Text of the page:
Astronomers discover a rare black hole in Cigar Galaxy

Astronomers discover a rare black hole in Cigar Galaxy

Pooja Bhula tells you about what makes the black hole discovered in Cigar Galaxy interesting and some fun facts about the this astronomical phenomenon

As per a recent ANI report, a team of astronomers from University of Maryland has succeeded in accurately measuring and thus confirming the existence of a black hole about 400 times the mass of our sun in Cigar Galaxy (M82). Moreover, Richard Mushotzky–a UMD astronomy professor, and Tod Strohmayer–co-author of NASA’s Goddard Space Flight Center, had suspected the existence of an intermediate black hole in M82 for a decade, but at that time estimates of its mass were not definitive enough to confirm it. How has it been confirmed? In 1999, a NASA satellite telescope detected x-rays, which were dubbed M82 X-1; post that they were observed 800 times between 2004 and 2010 through NASA’s RXTE (Rossi X-Ray Timing Explorer ) satellite telescope.

Why is this discovery important?

"Until about 15 years ago, black holes were merely a theoretical phenomenon. We've only recently found evidence to prove their existence and that too in very few galaxies, one being our Milky Way. This particular discovery is very interesting because while scientist believed there were supermassive black holes (millions or billion times the sun's mass), and very small ones (10-15 times the sun's mass), intermediate-sized black holes were considered non-existent. It's also exciting to know that unlike the supermassive black holes, this one is not in the centre of the galaxy," says Arvind Paranjpye, Director of Nehru Planetarium.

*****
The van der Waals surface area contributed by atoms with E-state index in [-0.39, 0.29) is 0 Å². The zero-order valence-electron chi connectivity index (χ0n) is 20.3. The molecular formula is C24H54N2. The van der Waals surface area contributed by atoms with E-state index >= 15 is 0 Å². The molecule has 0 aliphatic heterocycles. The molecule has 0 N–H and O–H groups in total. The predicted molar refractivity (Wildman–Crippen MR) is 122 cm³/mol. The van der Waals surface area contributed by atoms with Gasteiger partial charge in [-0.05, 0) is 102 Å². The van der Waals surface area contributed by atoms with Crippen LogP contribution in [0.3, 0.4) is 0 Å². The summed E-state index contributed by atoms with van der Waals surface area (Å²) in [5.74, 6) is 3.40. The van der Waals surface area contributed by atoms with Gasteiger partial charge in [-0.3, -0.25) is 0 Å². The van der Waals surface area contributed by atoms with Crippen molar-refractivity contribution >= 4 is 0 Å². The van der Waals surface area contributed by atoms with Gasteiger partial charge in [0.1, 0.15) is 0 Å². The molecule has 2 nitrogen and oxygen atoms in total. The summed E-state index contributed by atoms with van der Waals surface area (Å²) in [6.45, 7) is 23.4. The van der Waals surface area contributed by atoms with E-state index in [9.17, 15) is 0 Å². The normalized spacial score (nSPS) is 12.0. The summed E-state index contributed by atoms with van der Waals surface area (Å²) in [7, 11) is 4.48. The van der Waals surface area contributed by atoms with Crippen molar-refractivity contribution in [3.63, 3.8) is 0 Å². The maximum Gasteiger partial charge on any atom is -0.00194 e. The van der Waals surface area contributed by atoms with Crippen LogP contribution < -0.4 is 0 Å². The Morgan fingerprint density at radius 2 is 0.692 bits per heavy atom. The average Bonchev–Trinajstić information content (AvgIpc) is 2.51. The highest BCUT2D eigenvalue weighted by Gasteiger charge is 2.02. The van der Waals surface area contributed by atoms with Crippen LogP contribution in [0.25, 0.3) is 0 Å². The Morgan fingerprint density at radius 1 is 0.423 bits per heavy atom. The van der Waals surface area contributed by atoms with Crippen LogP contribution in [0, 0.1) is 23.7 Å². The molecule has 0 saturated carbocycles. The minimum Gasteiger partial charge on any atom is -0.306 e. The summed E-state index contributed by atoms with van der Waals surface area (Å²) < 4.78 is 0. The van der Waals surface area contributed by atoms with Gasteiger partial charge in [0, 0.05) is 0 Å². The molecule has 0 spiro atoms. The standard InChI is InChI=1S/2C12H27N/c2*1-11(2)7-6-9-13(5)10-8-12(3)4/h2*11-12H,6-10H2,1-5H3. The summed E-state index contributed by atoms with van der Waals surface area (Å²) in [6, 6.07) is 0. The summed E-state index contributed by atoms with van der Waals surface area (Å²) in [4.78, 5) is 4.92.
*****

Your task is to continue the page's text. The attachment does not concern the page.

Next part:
Black holes are born from stars

Stars die in different ways, some continue giving light till the end, some expand, oscillate and shrink, and some keep expanding till they explode. Once a star expands to 10 or more times the mass of the sun, its gravitational pull is so strong that it devours everything around it. But black holes are not a common occurance, only a small fraction of stars have this fate.

Light can't pass through black holes

If an object is thrown with such a force that it goes up at 11.2 km/sec or more, it will be able to beat the planet's gravitational pull and leave earth. This speed is called escape velocity, and Jupiter's is much higher. A black hole is fascinating because even light, which nothing travels faster than, cannot escape its formidable gravitational pull. Isn't it marvellous how a star, which emits light, turns into a phenomenon, possibly the only one, that can swallow light.

Black holes can bend light

When light nears a black hole, but is still at a distance where the black hole's pull is not powerful enough to consume it, light (known to be linear) can still be bent by a black hole, which can also change its direction. According to NASA, black holes can also spur the growth of stars.

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